The year ahead in pop culture
BRIEF HISTORIES - Don Jaucian (The Philippine Star) - January 1, 2016 - 9:00am

Like last year, 2016 will be a year of great swings and misses, even without the upcoming presidential elections. Whether it’s learning to slow down, a rethink of values, or the next big thing, here are some life lessons from 2015 that we should consider for the year ahead.

• Pop stars will continue to grow up. The Biebs came back with legitimate swag, One Direction semi-retired, Selena Gomez bid goodbye to her nubile chanteuse era, and Demi Lovato tried to resuscitate interest in her career with a lesbian anthem. The kids clearly aren’t all right. But it’s fine; angst and crazed responses to the pop star life make for compelling pop albums. This year, we’re looking forward to more grown-up pop, led by Troye Sivan’s brand of awkwardness which, fortunately, isn’t drenched in bubblegum pop despite his young age, and Zayn Malik’s anticipated solo outing, backed by “Channel Orange” producer, Malay. Speaking of which, will 2016 finally be witness to Frank Ocean’s long-delayed second album?

• More comebacks. Last year, we witnessed a few unexpected triumphs from companies and pop cultural entities long thought to be obsolete. Microsoft had a pretty good 2015 with Windows 10 and two of the year’s most interesting products, the HoloLens (ArsTechnica called it “flat-out magical”) and the Surface Book hybrid. The company has long been dismissed as a relic, kept alive by profits from Windows, but it’s poised to make a bigger splash by 2016. Albums and the bid for traditional values also resurfaced, thanks to Adele and Aldub, respectively. People bought long-playing records (both physically and digitally) and the mulch of the ligaw tradition became spectacular stuff ,thanks to a split-screen romance. The new year might hold a few surprises from careers and values we’ve dismissed as irrelevant. Maybe Lindsay Lohan will finally come back from the dead. Or even Nokia.   

• Space is still cool! Sure, Interstellar made Gravity look like a piece of cake but The Martian was the space nerd’s movie. It was the best publicity NASA could get, effectively making Ridley Scott the space agency’s Michael Bay. There was also a renewed interest in Pluto as a probe went by the reinstated planet (earlier demoted to “dwarf” status). There’s more space exploration stuff to come this year: Elon Musk’s SpaceX is expected to launch their powerful rocket Falcon Heavy, astronaut Scott Kelly returns to earth after a year in space, and NASA has a few missions expected to reach Mars and Jupiter. Plus, The X-Files comes back for a six-episode run and there’s a new Star Trek movie directed by Justin Lin. All is good for the nerd herd.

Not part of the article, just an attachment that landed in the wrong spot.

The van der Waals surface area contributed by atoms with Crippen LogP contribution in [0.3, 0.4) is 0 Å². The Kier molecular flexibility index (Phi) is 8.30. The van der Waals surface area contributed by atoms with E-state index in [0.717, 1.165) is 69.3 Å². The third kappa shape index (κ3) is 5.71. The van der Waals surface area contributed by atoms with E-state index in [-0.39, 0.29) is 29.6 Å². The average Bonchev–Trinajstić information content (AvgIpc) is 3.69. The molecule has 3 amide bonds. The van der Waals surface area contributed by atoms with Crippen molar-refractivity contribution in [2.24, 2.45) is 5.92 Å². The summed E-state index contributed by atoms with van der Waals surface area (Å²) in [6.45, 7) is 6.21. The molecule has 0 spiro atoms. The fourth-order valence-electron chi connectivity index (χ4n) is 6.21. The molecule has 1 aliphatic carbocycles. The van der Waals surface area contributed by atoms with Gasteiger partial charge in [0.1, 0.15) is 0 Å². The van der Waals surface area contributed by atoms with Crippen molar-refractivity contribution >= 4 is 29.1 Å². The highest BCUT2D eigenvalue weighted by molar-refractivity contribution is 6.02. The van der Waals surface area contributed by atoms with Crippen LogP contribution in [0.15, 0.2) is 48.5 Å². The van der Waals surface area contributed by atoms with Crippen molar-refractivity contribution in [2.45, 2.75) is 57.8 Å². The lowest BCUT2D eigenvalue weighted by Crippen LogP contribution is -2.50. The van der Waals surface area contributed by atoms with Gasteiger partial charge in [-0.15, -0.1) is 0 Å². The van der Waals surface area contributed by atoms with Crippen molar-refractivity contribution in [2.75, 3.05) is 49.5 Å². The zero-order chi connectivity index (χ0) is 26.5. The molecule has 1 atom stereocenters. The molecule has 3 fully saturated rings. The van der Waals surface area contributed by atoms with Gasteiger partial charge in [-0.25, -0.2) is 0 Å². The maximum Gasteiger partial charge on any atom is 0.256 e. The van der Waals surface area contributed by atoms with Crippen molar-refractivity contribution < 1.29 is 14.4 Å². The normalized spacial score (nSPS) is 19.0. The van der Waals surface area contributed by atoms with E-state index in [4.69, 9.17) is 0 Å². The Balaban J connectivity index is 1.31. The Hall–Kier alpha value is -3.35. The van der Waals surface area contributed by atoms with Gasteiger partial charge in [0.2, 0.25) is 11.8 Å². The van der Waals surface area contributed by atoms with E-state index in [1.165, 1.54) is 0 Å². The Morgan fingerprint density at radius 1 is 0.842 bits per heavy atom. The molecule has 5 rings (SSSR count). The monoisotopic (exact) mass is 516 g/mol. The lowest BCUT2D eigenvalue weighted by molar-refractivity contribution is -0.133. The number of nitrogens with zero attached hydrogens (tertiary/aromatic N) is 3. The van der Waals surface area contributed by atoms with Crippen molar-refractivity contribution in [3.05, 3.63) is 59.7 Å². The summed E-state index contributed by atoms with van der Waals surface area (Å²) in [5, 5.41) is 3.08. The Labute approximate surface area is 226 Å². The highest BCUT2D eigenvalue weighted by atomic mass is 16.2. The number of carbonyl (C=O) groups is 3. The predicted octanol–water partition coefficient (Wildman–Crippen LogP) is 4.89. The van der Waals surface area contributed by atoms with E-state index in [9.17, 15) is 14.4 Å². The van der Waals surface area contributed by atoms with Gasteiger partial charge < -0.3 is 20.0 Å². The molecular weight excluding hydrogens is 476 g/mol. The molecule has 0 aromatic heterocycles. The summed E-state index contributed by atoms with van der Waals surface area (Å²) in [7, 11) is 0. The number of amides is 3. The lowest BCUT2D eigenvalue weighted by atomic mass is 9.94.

• Nostalgia will move on to the ‘00s. The Force Awakens proved that nostalgia is the stuff of hype and by this year, the ‘90s will play second fiddle to pixie dust from the ‘00s. There’s a new Harry Potter film, a sequel to My Big Fat Greek Wedding, Demi Lovato and Nick Jonas’s joint tour, and the end of American Idol. It’s barely been a decade but we’re treating the aughts as if it were 20 years ago. This is what happens when the market is backed by the Millennial Machine.

• Print will still live — but with a hitch. Big magazines such as FHM and Details bit the dust and Playboy published its last nudie issue. As advertisers rethink the whole print system, where people spend only a small percentage of engagement, publishers are scrambling to up their digital game. Even Conde Nast acquired online music giant Pitchfork to bulk up their digital portfolio. But still, smaller print titles are flourishing, especially the ones that cater to specific markets. Monocle continues to be influential, expanding its reach with travel books, a conference, and a newsstand kiosk in London. Fashion quarterlies such as Fantastic Man and The Gentlewoman continue to reimagine editorial style beyond the hold of luminaries such as Vogue and Harper’s Bazaar.

In the local front, things are much different. Two years ago, Wattpad novels were the future of local books. Now they’re all but forgotten. Last year, artista books were all the rage, BJ Pascual’s starlet-fronted Push flew off the shelves quickly, Alex Gonzaga became a bestselling author, and JaDine milked their popularity with a scrapbook. While the country remains in an artista-centric culture, it’s still unsure whether readers will continue to live in this bubble or ditch it for shinier and newer things. It’s pretty sure, though, that coloring books will expire after 2015.

• We should start paying for stuff. Lousy feds are cracking down our favorite torrent sites and even The Pirate Bay’s founder declared the fight a “lost cause.” Now that there are streaming alternatives such as iFlix and Spotify available in the country, and network providers are teaming up with content producer to make paying for stuff easier, maybe it’s time we rethought how we consume — and pay — for the movies, TV shows, and music that we continue to enjoy and support.

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Tweet the author @donjaucian.

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